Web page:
Impedance-porosity Relation

In order to express the relation between the acoustic impedance of the medium and the porosity, we combine for example Wyllie's equations for sonic log Δt and for density log Φ to express the acoustic impedance according to the petrophysical parameters of the medium, notably porosity φ.

For formations without clay, the relations between the logging data are:

Δt=φΔtf+(1−φ)Δtma

Φ=φΦf+(1−φ)Φma

By combining the previous relations, knowing that the impedance σ=ΦV=Φ/Δt, we obtain: φ = ϕ ma - σ · Δ t ma σ ( Δ t f - Δ t ma ) - ( ϕ f - ϕ ma )

with:

φ: porosity

σ: acoustic impedance

Φf and Δtf: density and transit time of formation

Φma and Δtma: density and transit time of nature.

If σ is to expressed as a function of φ, we obtain: σ = ϕ ma + φ ( ϕ f - ϕ ma ) φ ( Δ t f - Δ t ma ) + Δ t ma

For a formation with clay, logs Δt and Φ are expressed as a function of the same parameters by the following relations:

Δt=φΔtf+(1−φ−Vsh)Δtma+VshΔtsh

Φ=φΦf+(1−φ−Vshma+VshΦsh

which gives, by combining them: φ = ( 1 - V sh ) ( ϕ ma - σ · Δ t ma ) + V sh ( ϕ sh - σ · Δ t sh ) σ · ( Δ t f - Δ t ma ) - ( ϕ f - ϕ ma )

with:

Vsh: percentage of clay

Φsh and Δtsh: density and transit time of clay

Permeability-impedance Relation

By combining Wyllie's equations with Carman's equations, we obtain a direct relation between the permeability of the medium and its acoustic impedance. For a formulation without clay, we have: k = B ( ϕ ma - σ · Δ t ma σ · ( Δ t f - Δ t ma ) - ( ϕ f - ϕ ma ) ) 3 d 2 τ ( φ )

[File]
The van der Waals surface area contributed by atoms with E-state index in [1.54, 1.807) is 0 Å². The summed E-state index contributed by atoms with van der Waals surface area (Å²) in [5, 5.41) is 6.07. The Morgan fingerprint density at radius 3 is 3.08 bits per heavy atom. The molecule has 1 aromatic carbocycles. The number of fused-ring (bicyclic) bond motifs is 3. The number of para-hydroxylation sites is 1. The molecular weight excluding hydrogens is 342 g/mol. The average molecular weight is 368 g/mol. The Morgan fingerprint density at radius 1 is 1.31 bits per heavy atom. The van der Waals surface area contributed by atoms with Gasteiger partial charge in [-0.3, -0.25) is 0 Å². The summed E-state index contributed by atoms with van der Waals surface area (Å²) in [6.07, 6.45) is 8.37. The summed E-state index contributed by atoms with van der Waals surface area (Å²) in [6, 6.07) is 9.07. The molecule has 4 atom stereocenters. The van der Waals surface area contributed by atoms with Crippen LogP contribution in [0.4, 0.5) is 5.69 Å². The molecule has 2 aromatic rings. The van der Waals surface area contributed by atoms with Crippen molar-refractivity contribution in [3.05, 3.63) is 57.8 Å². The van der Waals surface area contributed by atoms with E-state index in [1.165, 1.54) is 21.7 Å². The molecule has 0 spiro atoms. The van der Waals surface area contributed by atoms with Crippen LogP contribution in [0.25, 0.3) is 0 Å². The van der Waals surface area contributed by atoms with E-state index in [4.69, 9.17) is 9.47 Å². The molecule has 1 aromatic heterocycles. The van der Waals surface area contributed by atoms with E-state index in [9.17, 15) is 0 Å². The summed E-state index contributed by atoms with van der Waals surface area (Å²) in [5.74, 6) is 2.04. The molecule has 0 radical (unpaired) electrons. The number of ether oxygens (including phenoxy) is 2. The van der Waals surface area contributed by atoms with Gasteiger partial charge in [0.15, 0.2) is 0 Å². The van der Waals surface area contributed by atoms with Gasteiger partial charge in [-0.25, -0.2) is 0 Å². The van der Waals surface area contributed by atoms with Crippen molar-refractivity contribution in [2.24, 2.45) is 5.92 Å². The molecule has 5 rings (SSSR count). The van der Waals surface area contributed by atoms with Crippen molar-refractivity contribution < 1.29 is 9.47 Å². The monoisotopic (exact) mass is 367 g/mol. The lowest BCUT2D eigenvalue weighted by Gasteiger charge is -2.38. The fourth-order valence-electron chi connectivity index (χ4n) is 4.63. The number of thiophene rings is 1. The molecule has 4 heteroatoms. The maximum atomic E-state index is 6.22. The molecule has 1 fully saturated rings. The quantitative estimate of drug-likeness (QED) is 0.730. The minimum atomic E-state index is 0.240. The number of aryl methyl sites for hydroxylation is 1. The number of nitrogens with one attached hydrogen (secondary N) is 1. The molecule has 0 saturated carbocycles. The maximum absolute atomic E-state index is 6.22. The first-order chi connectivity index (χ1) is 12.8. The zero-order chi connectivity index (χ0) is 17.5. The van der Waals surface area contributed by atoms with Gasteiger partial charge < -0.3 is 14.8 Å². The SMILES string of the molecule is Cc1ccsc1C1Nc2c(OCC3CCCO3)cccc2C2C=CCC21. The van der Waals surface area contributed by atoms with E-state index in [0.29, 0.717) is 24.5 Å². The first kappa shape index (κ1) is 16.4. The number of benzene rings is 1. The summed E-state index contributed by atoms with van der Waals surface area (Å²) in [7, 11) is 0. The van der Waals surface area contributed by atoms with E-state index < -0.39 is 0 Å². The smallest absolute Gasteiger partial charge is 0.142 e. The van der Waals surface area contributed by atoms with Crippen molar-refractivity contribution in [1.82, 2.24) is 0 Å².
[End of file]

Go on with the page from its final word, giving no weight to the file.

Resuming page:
and, for a formation with clay, we have: k = B ( ( 1 - V sh ) ( ϕ ma - σ · Δ t ma ) + V sh ( ϕ sh - σ · Δ t sh ) σ · ( Δ t f - Δ t ma ) - ( ϕ f - ϕ ma ) ) 3 d 2 τ ( φ )

Note the relation f: we thus have k=f (σ).

Coupling

The two problems can be coupled by thus connecting the two parameters k and σ. We start from a meshed initial geologic structure with an impedance and a permeability in each mesh, related by relation f

By applying to this structure the modelling equations forming the two direct (flow and seismic) models or others used in simulators of a well-known type: a seismic simulator such as Interwell™ for example and a reservoir simulator such as Athos™, we obtain pressure (at the injection well) and vibration (at the surface) responses. The cost function is then calculated. It is the sum of the two cost functions of each problem and of a term measuring the differences between the permeabilities and the impedances in each mesh, calculated by means of function f j ( k , σ ) = 1 2 0 T ( p ( 0 , t ) - p ^ ( t ) ) 2 t + 1 2 0 T ( y ( 0 , t ) - y ^ ( t ) ) 2 t + 1 2 k - f ( σ ) 2 + 1 2 σ - f - 1 ( k ) 2

Inversion is performed according to the flowchart of FIG. 5 by using, again here, the adjoint state method for exact calculation of term ∇J. Each parameter (permeabilities and impedances) is then updated until a model matching the data is obtained.

IV) RESULTS

The example hereafter clearly shows that adding seismic data to flow test results improves the inversion of parameters k and σ, and that coupling allows to find information that would otherwise be lost with a conventional inversion, such as high gradients in the distribution of the two parameters.

Numerical Results

The synthetic model of FIG. 6, formed from a known geologic example, has been used with the given impedance and permeability value distributions.